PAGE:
Foxcroft, Nigel H., ‘Transgenerational Haunting: The Legacy of Metamorphosis, Transgression, and Survival in Toni Morrison’s Jazz’, The Atlantic Critical Review, 10, no. 2 (April-June 2011), 67-82 (ISSN 0972-6373)
The uniqueness of this paper is the way in which it applies Nicolas Abraham and Maria Torok’s research into psychoanalysis to a study of Jazz (1992), a historical novel with a difference by the prominent American, Nobel-prizewinning author, Toni Morrison. Indeed, it investigates the full significance of transgenerational haunting in this saga of human survival. The conjuring up of phantoms - or ghosts - of the past launches its readership, as it does its protagonists, on a trek back to the roots of memory by recreating a lost, yet repetitive history of pain and suffering. In doing so, it encompasses the tragic afflictions passed down both orally and ventriloquially through the generations.
Inspired by James Van Der Zee’s photographic record of a young Afro-American girl lying in a coffin, Jazz thrusts us into the recreated lives of individuals experiencing the events of 1926, the heyday of the Harlem Renaissance (1910-30). Confronted with the impact of geographical, ethnic, and socio-economic transformation, Foxcroft’s research advances the thesis of what Deborah H. Barnes has identified as a process of cultural metamorphosis, transgression, and survival in attempting to adapt to the consequences of migration. In doing so, it charts the journey of discovery and self-definition undergone by newcomers to the so-called city of jazz – reminiscent of New Orleans - in 1920’s America. It is one of ethnic violence and trauma, combined with the unveiling of racial hybridity and, indeed, erstwhile, illegal miscegenation. It reaches the conclusion that the psychoanalytical, transgenerational haunting caused by the sins - both witnessed and committed - by previous generations living in the nineteenth-century South means that it is incredibly difficult to escape from the claws of the past.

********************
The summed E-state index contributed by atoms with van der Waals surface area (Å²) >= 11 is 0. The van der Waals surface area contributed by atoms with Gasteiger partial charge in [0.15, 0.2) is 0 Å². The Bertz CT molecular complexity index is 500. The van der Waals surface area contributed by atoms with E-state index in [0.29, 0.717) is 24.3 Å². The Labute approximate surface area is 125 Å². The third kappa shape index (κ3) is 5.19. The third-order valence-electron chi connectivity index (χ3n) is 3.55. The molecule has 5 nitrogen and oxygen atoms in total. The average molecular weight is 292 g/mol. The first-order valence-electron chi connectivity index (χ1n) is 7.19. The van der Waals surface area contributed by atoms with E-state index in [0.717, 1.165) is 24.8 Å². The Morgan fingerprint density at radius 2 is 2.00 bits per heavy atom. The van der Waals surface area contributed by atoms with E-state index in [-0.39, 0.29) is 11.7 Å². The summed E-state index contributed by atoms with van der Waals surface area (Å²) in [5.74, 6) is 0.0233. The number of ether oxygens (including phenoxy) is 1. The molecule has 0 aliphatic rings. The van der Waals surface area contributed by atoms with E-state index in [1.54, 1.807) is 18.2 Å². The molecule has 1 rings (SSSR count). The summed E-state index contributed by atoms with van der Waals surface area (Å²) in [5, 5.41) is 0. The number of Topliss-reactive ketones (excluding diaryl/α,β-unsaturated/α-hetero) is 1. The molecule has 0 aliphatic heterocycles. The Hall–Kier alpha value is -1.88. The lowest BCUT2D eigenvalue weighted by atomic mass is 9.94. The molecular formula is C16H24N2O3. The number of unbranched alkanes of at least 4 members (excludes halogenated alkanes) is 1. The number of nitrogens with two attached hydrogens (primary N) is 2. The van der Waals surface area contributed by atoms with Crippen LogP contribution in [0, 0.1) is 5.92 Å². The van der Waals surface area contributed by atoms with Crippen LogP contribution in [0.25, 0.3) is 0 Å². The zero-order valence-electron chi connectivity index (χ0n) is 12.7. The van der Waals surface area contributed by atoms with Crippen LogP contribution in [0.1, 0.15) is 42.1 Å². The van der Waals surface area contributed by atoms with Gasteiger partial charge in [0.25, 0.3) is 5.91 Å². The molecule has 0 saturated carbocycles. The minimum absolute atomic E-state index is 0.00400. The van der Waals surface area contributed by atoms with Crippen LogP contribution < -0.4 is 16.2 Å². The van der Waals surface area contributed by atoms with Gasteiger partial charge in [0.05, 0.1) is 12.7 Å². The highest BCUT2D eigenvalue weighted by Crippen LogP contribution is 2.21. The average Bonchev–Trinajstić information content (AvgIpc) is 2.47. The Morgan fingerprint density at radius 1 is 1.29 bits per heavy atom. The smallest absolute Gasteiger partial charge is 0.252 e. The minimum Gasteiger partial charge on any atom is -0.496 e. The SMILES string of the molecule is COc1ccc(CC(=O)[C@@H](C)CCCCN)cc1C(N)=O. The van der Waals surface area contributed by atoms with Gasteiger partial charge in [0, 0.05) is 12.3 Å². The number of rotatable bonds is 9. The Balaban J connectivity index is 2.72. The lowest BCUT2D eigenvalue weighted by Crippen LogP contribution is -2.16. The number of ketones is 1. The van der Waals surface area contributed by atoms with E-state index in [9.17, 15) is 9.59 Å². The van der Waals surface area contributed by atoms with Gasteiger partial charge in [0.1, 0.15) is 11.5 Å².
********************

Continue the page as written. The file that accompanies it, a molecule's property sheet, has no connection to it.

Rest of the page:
As with Coleman Silk in Philip Roth’s The Human Stain (2000), it is the descendants’ liability to address the truth of bygone eras by interpreting the spiderlike, phobia-inducing web of links connecting the past with the present. It is essential for them to reclaim and transgress the burden of personal and collective memories in order to decode their genuine Afro-American, cultural heritage, to be able to survive psychologically, and, indeed, newly invigorated, to embark upon the true path to the future.